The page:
A Southern story of family values
For a great many Americans, the late Strom Thurmond will forever be remembered as the thin, nasal voice of racism, militarism and regional insularity. In 1948, this well-born South Carolinian bolted the Democratic Party because of its advocacy of civil rights for blacks and ran for president on the States' Rights (Dixiecrat) ticket. Ultimately, he joined the Republicans and went on to become one of the most conservative members of the U.S. Senate. Thurmond retired from the Senate in 2003 at the age of 100 and died a few months later. Although he gradually moderated his early views on race, he never explicitly renounced them. But ol' Strom, as he came to be known, did have a festive side: He loved young ladies and in this he was colorblind, as evidenced by the author of the strangely engaging autobiography Dear Senator: A Memoir by the Daughter of Strom Thurmond.
In 1925, when he was 23 and just out of college, Thurmond seduced and impregnated 15-year-old Carrie Butler, one of his family's black housekeepers. After their child, Essie Mae, was born, Carrie entrusted her care to her older sister, Mary. Essie Mae and her family moved to Coatsville, Pennsylvania, when she was still a baby. She was 13 before she saw her birth mother again. On their first trip together back to South Carolina, Carrie walked her daughter to Thurmond's law office and, to the child's utter bafflement said, Essie Mae, meet your father. Washington-Williams' emotionally conflicted story spins out from this point.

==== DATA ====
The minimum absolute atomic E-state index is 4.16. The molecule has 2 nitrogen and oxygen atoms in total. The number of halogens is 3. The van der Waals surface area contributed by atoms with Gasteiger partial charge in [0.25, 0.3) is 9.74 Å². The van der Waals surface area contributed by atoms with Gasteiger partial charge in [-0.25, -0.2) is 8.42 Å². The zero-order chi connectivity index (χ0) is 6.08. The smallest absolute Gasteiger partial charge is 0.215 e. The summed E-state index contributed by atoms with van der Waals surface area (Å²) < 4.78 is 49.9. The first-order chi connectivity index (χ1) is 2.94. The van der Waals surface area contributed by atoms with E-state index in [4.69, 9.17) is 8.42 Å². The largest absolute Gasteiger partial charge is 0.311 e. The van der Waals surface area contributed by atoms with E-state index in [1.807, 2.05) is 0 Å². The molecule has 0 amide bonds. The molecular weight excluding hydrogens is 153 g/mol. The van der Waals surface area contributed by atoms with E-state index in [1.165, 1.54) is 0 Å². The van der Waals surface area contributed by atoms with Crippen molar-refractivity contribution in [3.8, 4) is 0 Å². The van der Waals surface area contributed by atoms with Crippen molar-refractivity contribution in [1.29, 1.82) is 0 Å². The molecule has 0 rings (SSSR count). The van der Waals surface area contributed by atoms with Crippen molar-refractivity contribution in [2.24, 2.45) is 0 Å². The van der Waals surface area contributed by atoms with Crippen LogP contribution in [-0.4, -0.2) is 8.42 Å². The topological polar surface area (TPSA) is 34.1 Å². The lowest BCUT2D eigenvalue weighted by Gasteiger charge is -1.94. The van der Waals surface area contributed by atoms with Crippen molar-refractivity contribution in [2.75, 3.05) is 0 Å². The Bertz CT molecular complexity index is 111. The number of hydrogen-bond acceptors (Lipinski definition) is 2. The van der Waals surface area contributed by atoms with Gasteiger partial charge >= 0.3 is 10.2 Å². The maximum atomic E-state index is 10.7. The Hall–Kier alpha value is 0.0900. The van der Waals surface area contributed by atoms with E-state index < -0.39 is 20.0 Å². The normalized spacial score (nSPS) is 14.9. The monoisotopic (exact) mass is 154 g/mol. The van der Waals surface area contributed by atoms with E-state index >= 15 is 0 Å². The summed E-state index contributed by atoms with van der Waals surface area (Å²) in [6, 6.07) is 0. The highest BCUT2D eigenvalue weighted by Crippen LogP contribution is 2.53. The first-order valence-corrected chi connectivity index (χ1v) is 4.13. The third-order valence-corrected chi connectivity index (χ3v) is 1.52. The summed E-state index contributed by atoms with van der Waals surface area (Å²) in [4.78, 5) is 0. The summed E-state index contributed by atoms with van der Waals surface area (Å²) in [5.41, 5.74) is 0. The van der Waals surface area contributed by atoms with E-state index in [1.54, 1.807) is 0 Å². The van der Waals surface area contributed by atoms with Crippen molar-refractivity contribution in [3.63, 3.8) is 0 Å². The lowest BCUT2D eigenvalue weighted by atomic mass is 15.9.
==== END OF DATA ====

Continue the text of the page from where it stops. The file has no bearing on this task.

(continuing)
Father and daughter would meet discreetly for the rest of Thurmond's life, sometimes even in his Senate office where his staff assumed she was a constituent. He was, she says, consistently courteous and generous giving her money with each visit and paying for her college but he never embraced her as a daughter. There is a constant tug in her mind between the genteel, always welcoming gentleman she sees behind closed doors and the demagogue she reads about. Washington-Williams withheld her link to Thurmond from her children for years and resisted her family's urging to go public as a way of undermining Thurmond's racist ravings.
Just as fascinating as the author's account of coming to terms with her father are the parallel recollections of what the country was like for well-educated, upwardly mobile blacks at the height of the civil rights struggle. In the end, and without conspicuously sentimentalizing her memories, Washington-Williams displays the compassion and evenhandedness any father even an absentee one would be proud of. Ed Morris writes from Nashville.